Public Ottawa River access in Whitewater Region

·2 min read

Whitewater Region -- Recreational users of the whitewater portion of the Ottawa River adjacent to the Township of Whitewater Region will have to wait until at least October 31 this year for a decision on how to preserve public access to the river.

At its July 7 meeting, council responded to a June 16 presentation by Whitewater Ontario, a provincially-recognized sport-governing body, proposing a partnership with the municipality to establish a land use agreement and develop public access on McCoy Road, a municipal right-of-way, to create public recreational access for paddlers, swimmers, anglers, hikers and mountain bikers. At that meeting Mayor Mike Moore told the group council would review the idea.

At its July 7 meeting, council passed a recommendation to direct township staff to continue to pursue long-term public access to the whitewater section of the river; to further examine opportunities for partnership with Whitewater Ontario with regards to access and programs; and to investigate with property owners if access can be provided using existing put-in and take-out locations on private property to guarantee affordable public access, and that this be done before resorting to opening a now-unopened road allowance as recommended by Whitewater Ontario.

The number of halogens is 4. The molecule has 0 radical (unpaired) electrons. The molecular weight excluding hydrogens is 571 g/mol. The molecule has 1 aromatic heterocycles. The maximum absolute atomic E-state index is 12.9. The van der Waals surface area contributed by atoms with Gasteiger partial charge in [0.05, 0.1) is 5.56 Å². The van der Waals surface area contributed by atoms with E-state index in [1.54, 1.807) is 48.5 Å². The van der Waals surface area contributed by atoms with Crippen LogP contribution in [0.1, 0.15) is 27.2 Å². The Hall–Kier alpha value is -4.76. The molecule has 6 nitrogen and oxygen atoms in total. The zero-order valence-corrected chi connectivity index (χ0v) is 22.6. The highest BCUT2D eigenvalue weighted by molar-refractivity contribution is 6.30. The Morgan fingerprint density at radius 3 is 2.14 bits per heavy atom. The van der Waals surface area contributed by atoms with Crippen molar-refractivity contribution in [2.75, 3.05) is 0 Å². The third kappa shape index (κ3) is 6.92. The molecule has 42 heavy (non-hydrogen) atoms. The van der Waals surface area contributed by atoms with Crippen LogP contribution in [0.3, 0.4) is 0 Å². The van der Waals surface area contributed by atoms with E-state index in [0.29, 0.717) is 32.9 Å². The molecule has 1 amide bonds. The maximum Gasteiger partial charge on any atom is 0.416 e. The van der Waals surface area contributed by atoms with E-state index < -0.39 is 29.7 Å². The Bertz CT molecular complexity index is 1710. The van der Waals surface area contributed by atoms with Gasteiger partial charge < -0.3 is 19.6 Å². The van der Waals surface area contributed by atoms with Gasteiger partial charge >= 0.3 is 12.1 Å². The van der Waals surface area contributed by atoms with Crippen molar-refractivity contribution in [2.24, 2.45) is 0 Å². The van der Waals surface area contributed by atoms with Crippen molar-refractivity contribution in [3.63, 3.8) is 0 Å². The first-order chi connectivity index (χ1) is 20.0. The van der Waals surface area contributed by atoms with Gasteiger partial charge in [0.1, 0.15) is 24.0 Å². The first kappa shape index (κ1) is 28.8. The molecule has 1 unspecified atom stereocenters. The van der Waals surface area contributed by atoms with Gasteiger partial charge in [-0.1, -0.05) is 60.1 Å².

Councillor Chris Olmstead said he is getting inundated with texts and emails.

“There’s a lot of feedback from within and outside the area,” he said. “But we should really take our time. We need to sit back and get all the information we can to make the right decision. It may take us a year to get there.”

Councillor Neil Nicholson said he is very much in favour of public access to the river.

“Nature is one of the biggest assets this township has, and now we have very limited public access, or have spent very little tax money on it,” he said. “It is part of our strategic plan.”

He also urged taking enough time to capture any possible unintended consequences.

“To be successful we have to get it right the first time,” he said.

He added that public access is not necessarily free access, and a number of options must be considered.

“We also need to consider capital investment, the lifecycle of investments, and who pays those costs. Someone has to pay, whether volunteers, grants, or paid employees do the work generated by public access.”

Mr. Tremblay said he will report to council October 31.

“But that doesn’t mean we will have it all sorted out,” he said.

Marie Zettler, Local Journalism Initiative Reporter, The Eganville Leader

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